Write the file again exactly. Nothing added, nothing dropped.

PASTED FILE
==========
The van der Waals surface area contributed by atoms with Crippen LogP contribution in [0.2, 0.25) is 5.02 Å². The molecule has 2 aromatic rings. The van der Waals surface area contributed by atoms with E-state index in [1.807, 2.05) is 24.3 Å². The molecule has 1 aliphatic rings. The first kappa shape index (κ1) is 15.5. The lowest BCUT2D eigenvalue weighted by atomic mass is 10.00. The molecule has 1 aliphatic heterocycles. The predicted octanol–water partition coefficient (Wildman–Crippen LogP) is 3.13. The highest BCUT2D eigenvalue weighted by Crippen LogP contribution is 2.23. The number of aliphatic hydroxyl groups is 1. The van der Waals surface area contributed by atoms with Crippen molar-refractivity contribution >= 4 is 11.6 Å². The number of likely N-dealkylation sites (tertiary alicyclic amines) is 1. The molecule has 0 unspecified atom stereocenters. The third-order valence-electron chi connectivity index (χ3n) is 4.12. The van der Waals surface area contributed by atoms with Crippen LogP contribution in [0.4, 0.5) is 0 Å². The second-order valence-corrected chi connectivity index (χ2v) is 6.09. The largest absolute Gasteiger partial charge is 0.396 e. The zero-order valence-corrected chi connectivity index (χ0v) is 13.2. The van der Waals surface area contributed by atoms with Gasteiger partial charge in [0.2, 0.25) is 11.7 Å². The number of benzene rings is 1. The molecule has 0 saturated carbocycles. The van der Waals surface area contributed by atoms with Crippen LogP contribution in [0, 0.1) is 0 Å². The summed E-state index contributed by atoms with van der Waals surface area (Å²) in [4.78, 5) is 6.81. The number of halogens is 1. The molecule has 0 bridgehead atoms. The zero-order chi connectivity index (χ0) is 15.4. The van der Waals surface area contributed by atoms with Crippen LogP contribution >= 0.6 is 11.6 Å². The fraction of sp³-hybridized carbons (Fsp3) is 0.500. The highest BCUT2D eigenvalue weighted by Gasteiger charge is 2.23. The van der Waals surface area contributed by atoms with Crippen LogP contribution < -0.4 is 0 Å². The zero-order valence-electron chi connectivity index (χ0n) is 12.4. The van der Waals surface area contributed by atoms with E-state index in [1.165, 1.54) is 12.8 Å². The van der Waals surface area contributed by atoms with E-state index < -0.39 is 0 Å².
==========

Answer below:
The van der Waals surface area contributed by atoms with Crippen LogP contribution in [0.2, 0.25) is 5.02 Å². The molecule has 2 aromatic rings. The van der Waals surface area contributed by atoms with E-state index in [1.807, 2.05) is 24.3 Å². The molecule has 1 aliphatic rings. The first kappa shape index (κ1) is 15.5. The lowest BCUT2D eigenvalue weighted by atomic mass is 10.00. The molecule has 1 aliphatic heterocycles. The predicted octanol–water partition coefficient (Wildman–Crippen LogP) is 3.13. The highest BCUT2D eigenvalue weighted by Crippen LogP contribution is 2.23. The number of aliphatic hydroxyl groups is 1. The van der Waals surface area contributed by atoms with Crippen molar-refractivity contribution >= 4 is 11.6 Å². The number of likely N-dealkylation sites (tertiary alicyclic amines) is 1. The molecule has 0 unspecified atom stereocenters. The third-order valence-electron chi connectivity index (χ3n) is 4.12. The van der Waals surface area contributed by atoms with Crippen LogP contribution in [0.4, 0.5) is 0 Å². The second-order valence-corrected chi connectivity index (χ2v) is 6.09. The largest absolute Gasteiger partial charge is 0.396 e. The zero-order valence-corrected chi connectivity index (χ0v) is 13.2. The van der Waals surface area contributed by atoms with Gasteiger partial charge in [0.2, 0.25) is 11.7 Å². The number of benzene rings is 1. The molecule has 0 saturated carbocycles. The van der Waals surface area contributed by atoms with Crippen LogP contribution in [0, 0.1) is 0 Å². The summed E-state index contributed by atoms with van der Waals surface area (Å²) in [4.78, 5) is 6.81. The number of halogens is 1. The molecule has 0 bridgehead atoms. The zero-order chi connectivity index (χ0) is 15.4. The van der Waals surface area contributed by atoms with Crippen LogP contribution >= 0.6 is 11.6 Å². The fraction of sp³-hybridized carbons (Fsp3) is 0.500. The highest BCUT2D eigenvalue weighted by Gasteiger charge is 2.23. The van der Waals surface area contributed by atoms with Crippen LogP contribution < -0.4 is 0 Å². The zero-order valence-electron chi connectivity index (χ0n) is 12.4. The van der Waals surface area contributed by atoms with E-state index in [1.165, 1.54) is 12.8 Å². The van der Waals surface area contributed by atoms with E-state index < -0.39 is 0 Å².